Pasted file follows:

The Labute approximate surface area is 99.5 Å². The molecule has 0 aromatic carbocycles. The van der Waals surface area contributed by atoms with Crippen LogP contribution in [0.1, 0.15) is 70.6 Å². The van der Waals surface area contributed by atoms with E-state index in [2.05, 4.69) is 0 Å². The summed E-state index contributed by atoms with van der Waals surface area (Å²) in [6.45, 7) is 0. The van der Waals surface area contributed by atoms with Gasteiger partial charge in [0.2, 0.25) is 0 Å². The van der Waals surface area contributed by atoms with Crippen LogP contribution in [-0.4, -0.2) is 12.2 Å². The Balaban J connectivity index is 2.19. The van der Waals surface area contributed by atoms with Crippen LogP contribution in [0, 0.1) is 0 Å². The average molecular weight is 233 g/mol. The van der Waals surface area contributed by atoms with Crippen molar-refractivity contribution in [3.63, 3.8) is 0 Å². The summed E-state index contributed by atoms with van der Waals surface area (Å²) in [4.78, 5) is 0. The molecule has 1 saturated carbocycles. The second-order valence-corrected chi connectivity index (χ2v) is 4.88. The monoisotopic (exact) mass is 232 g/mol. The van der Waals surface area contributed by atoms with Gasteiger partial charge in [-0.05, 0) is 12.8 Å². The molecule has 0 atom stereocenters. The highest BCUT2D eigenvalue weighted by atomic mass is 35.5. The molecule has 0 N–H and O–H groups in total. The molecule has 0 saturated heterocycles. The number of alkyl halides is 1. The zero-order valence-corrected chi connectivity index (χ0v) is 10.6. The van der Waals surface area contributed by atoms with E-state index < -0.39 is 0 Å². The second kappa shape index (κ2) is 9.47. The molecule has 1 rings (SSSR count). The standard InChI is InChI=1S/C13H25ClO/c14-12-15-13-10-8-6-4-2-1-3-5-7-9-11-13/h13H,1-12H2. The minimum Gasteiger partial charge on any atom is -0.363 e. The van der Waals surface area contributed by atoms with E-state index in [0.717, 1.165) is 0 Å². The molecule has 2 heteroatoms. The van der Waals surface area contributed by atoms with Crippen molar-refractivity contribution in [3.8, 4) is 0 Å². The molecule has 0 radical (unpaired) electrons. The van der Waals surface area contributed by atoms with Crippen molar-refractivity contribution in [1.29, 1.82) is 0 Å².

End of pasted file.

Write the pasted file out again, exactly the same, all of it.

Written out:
The Labute approximate surface area is 99.5 Å². The molecule has 0 aromatic carbocycles. The van der Waals surface area contributed by atoms with Crippen LogP contribution in [0.1, 0.15) is 70.6 Å². The van der Waals surface area contributed by atoms with E-state index in [2.05, 4.69) is 0 Å². The summed E-state index contributed by atoms with van der Waals surface area (Å²) in [6.45, 7) is 0. The van der Waals surface area contributed by atoms with Gasteiger partial charge in [0.2, 0.25) is 0 Å². The van der Waals surface area contributed by atoms with Crippen LogP contribution in [-0.4, -0.2) is 12.2 Å². The Balaban J connectivity index is 2.19. The van der Waals surface area contributed by atoms with Crippen LogP contribution in [0, 0.1) is 0 Å². The average molecular weight is 233 g/mol. The van der Waals surface area contributed by atoms with Crippen molar-refractivity contribution in [3.63, 3.8) is 0 Å². The summed E-state index contributed by atoms with van der Waals surface area (Å²) in [4.78, 5) is 0. The molecule has 1 saturated carbocycles. The second-order valence-corrected chi connectivity index (χ2v) is 4.88. The monoisotopic (exact) mass is 232 g/mol. The van der Waals surface area contributed by atoms with Gasteiger partial charge in [-0.05, 0) is 12.8 Å². The molecule has 0 atom stereocenters. The highest BCUT2D eigenvalue weighted by atomic mass is 35.5. The molecule has 0 N–H and O–H groups in total. The molecule has 0 saturated heterocycles. The number of alkyl halides is 1. The zero-order valence-corrected chi connectivity index (χ0v) is 10.6. The van der Waals surface area contributed by atoms with E-state index < -0.39 is 0 Å². The second kappa shape index (κ2) is 9.47. The molecule has 1 rings (SSSR count). The standard InChI is InChI=1S/C13H25ClO/c14-12-15-13-10-8-6-4-2-1-3-5-7-9-11-13/h13H,1-12H2. The minimum Gasteiger partial charge on any atom is -0.363 e. The van der Waals surface area contributed by atoms with E-state index in [0.717, 1.165) is 0 Å². The molecule has 2 heteroatoms. The van der Waals surface area contributed by atoms with Crippen molar-refractivity contribution in [3.8, 4) is 0 Å². The molecule has 0 radical (unpaired) electrons. The van der Waals surface area contributed by atoms with Crippen molar-refractivity contribution in [1.29, 1.82) is 0 Å².